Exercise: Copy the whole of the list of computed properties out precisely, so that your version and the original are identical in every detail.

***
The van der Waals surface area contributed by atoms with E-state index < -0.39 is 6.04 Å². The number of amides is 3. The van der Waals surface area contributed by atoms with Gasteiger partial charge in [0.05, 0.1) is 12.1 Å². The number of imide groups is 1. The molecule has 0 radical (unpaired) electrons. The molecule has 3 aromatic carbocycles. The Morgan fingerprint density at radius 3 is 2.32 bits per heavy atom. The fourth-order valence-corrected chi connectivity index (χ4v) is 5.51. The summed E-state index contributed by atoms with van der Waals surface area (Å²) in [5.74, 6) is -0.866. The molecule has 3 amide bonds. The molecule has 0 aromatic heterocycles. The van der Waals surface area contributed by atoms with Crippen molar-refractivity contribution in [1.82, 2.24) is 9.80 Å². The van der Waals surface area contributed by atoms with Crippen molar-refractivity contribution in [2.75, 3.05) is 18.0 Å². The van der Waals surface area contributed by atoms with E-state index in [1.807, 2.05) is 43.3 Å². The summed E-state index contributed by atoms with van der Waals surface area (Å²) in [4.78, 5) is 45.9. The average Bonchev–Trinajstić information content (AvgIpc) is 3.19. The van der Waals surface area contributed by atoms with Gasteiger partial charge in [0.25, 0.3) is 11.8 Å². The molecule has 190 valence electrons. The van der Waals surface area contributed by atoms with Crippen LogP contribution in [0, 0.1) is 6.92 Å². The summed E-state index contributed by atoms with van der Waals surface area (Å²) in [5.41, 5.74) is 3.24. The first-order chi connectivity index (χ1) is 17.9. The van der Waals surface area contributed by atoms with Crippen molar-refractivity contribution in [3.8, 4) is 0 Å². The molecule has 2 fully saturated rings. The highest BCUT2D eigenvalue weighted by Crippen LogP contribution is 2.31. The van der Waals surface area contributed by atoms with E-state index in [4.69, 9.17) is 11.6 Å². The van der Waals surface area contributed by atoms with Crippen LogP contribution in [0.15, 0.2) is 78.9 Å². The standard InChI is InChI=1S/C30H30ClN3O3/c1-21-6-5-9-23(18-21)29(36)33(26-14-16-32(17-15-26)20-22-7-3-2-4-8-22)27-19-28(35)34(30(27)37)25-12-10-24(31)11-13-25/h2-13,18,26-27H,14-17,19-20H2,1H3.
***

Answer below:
The van der Waals surface area contributed by atoms with E-state index < -0.39 is 6.04 Å². The number of amides is 3. The van der Waals surface area contributed by atoms with Gasteiger partial charge in [0.05, 0.1) is 12.1 Å². The number of imide groups is 1. The molecule has 0 radical (unpaired) electrons. The molecule has 3 aromatic carbocycles. The Morgan fingerprint density at radius 3 is 2.32 bits per heavy atom. The fourth-order valence-corrected chi connectivity index (χ4v) is 5.51. The summed E-state index contributed by atoms with van der Waals surface area (Å²) in [5.74, 6) is -0.866. The molecule has 3 amide bonds. The molecule has 0 aromatic heterocycles. The van der Waals surface area contributed by atoms with Crippen molar-refractivity contribution in [1.82, 2.24) is 9.80 Å². The van der Waals surface area contributed by atoms with Crippen molar-refractivity contribution in [2.75, 3.05) is 18.0 Å². The van der Waals surface area contributed by atoms with E-state index in [1.807, 2.05) is 43.3 Å². The summed E-state index contributed by atoms with van der Waals surface area (Å²) in [4.78, 5) is 45.9. The average Bonchev–Trinajstić information content (AvgIpc) is 3.19. The van der Waals surface area contributed by atoms with Gasteiger partial charge in [0.25, 0.3) is 11.8 Å². The molecule has 190 valence electrons. The van der Waals surface area contributed by atoms with Crippen LogP contribution in [0, 0.1) is 6.92 Å². The summed E-state index contributed by atoms with van der Waals surface area (Å²) in [5.41, 5.74) is 3.24. The first-order chi connectivity index (χ1) is 17.9. The van der Waals surface area contributed by atoms with Crippen molar-refractivity contribution in [3.8, 4) is 0 Å². The molecule has 2 fully saturated rings. The highest BCUT2D eigenvalue weighted by Crippen LogP contribution is 2.31. The van der Waals surface area contributed by atoms with E-state index in [4.69, 9.17) is 11.6 Å². The van der Waals surface area contributed by atoms with Crippen LogP contribution in [0.15, 0.2) is 78.9 Å². The standard InChI is InChI=1S/C30H30ClN3O3/c1-21-6-5-9-23(18-21)29(36)33(26-14-16-32(17-15-26)20-22-7-3-2-4-8-22)27-19-28(35)34(30(27)37)25-12-10-24(31)11-13-25/h2-13,18,26-27H,14-17,19-20H2,1H3.